Northern Ireland

Agency nurses 'can cost Northern Trust £100K a year'

Image caption The Northern Health Trust said it "simply cannot afford" to continue paying the higher rates

Hiring an agency nurse when no NHS staff nurses are available can cost up to £100,000 a year, the head of a Northern Ireland health trust has said.

That is almost four times the annual salary of a permanent employee who does the same job and, in some cases, agency nurses cost more than senior doctors.

But not all the money goes to nurses, a significant part is paid to agencies.

The £100,000 figure was revealed by Dr Tony Stevens, chief executive of the Northern Health and Social Care Trust.

'Crazy situation'

He confirmed the price during a meeting with SDLP politicians, Patsy McGlone and John Dallat.

Dr Stevens told them a widespread staffing shortage was forcing the trust to use high-cost nursing agencies.

Image caption Dr Tony Stevens outlined the costs of agency nurses in a meeting with SDLP

Mr McGlone told the Press Association: "This unregulated pay spiral is going out of control and leading to this crazy situation."

The SDLP MLA said the lack of staff nurses had effectively resulted in "privatisation through the back door".

'Political failure'

The Royal College of Nurses (RCN) said the cost of deploying nurses via agencies has reached "unprecedented" levels, costing Northern Ireland's Health and Social Care Services (HSC) £23.5m in 2016/17.

The nurses' union blamed staff shortages on "inadequate" workforce planning and a "failure" of political leadership.

However, the RCN added that it was not aware of any individual nurse who was being paid £100,000 a year.

Its deputy director in Northern Ireland, Garrett Martin, said: "While large figures are being reported in relation to agency nurses' pay, a significant proportion of this goes to the agency, not the nurse".

Image caption The RCN's Garrett Martni said the majority of nurses are working unpaid hours

In a statement, the health trust said the shortage of nurses was both a national and international problem.

It said that like other NHS bodies it was actively trying to recruit permanent staff, but warned the pay situation was unsustainable.

"Failure to recruit the numbers of nurses and doctors that we need means having to resort to increasing use of high-cost non-contract agency staff which can be three to four times the cost of equivalent trust-employed staff," it said

"That is a position that we simply cannot afford."

The trust said the majority of the registered nursing workforce was made up of people on the "band five" NHS pay scale.

Band five NHS nurses can earn between £21,690 and £28,180 a year in Northern Ireland.

'Even higher'

The trust's £100,000 per year claim reflects the total annual cost of hiring an agency nurse to do the job of a permanent staff nurse.

Nursing agencies take a significant cut for supplying skilled workers at short notice.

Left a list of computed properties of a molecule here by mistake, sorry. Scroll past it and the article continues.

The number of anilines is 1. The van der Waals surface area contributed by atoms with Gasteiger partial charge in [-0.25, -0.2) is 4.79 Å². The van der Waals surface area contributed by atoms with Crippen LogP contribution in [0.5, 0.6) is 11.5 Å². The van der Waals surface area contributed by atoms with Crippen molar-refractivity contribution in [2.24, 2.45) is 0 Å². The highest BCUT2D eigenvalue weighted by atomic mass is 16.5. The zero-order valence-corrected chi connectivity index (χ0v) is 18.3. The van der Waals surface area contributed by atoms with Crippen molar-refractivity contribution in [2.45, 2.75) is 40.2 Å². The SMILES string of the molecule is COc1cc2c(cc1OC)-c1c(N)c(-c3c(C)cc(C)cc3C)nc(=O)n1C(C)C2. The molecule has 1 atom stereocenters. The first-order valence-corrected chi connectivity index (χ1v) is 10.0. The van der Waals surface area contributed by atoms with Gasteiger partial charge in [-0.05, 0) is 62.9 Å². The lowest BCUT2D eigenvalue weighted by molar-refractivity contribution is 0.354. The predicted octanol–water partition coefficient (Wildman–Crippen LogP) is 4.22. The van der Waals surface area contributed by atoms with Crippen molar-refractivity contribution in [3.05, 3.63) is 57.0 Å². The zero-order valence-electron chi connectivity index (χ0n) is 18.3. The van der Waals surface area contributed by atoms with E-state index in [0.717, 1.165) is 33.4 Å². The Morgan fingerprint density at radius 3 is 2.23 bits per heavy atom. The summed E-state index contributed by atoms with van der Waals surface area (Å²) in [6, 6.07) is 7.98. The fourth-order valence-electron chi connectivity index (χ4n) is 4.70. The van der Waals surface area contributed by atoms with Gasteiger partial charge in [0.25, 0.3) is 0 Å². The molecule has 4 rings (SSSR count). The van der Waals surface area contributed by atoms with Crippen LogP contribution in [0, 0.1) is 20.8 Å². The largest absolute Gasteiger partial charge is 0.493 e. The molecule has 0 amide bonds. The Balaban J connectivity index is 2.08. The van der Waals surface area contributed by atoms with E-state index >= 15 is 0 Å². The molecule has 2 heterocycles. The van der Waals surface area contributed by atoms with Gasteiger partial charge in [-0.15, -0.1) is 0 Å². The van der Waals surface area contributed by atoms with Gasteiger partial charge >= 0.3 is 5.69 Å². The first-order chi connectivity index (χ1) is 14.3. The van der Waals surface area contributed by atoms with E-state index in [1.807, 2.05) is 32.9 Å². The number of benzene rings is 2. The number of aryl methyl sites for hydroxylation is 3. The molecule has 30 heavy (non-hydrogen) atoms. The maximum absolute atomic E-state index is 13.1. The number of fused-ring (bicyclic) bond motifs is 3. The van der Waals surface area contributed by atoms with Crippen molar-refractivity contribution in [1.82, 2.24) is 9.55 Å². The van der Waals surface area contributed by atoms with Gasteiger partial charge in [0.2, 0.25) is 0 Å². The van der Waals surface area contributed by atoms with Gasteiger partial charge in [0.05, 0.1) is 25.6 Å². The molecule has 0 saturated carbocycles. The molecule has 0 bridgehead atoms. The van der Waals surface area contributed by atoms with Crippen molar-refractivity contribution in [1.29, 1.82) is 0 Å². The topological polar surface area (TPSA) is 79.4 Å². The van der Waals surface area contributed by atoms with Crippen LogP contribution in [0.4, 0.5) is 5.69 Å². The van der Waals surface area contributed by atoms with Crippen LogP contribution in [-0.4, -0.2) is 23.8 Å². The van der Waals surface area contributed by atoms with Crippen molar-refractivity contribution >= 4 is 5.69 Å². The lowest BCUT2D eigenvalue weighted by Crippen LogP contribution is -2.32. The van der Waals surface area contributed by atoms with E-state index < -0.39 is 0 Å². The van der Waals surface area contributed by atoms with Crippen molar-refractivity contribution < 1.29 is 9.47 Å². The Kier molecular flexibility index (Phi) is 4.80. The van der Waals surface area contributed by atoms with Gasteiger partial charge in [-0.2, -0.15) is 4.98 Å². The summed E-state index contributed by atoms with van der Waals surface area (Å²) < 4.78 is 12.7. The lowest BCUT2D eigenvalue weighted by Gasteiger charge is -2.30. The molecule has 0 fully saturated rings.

The income of individual agency nurses will vary significantly, depending on their hourly rate of pay and how many hours they choose to work.

The Northern Health Trust's statement said: "Agency nursing staff in general cost a premium above the pay roll funding that the trust has available.

"However, due to the national shortage of nurses we have become reliant on agencies which are not in contract with the HSC [Health and Social Care Services] and these premiums are even higher."

The BBC asked the trust how many times it had paid out the £100,000-a-year rate to agencies during the last financial year.

Its spokeswoman replied the trust "does not monitor agency spend by individual as it engages with the agency to provide required nursing cover rather than individuals".

"The trust pays the agency and it is between the agency and nurses as to what the nurses get paid."

'Near misses'

The RCN's deputy director claimed there are currently more than 1,500 HSC nursing vacancies in Northern Ireland and at least another 1,500 empty posts in the independent sector.

"The majority of nurses are working unpaid hours in an attempt to provide the best care for patients and many have reported that they are concerned that there are not enough staff to do their jobs properly and are reporting errors, near misses or incidents involving patient safety," Mr Martin said.

"Pressures within the system have led many nurses to make career decisions to leave full-time employment and work for nurse banks or agencies, or to leave the profession.

The trust provides a range of health and social care services in counties Antrim and Londonderry and run nine hospitals, including Antrim Area Hospital and the Causeway Hospital in Coleraine.

Locums and temporary health staff are expensive to employ.

Northern Ireland's Department of Health currently spends almost £77m on locum and agency workers across all the health trusts and these costs have been steadily rising.

Health officials argue that this money could be invested much more effectively by developing sustainable services.

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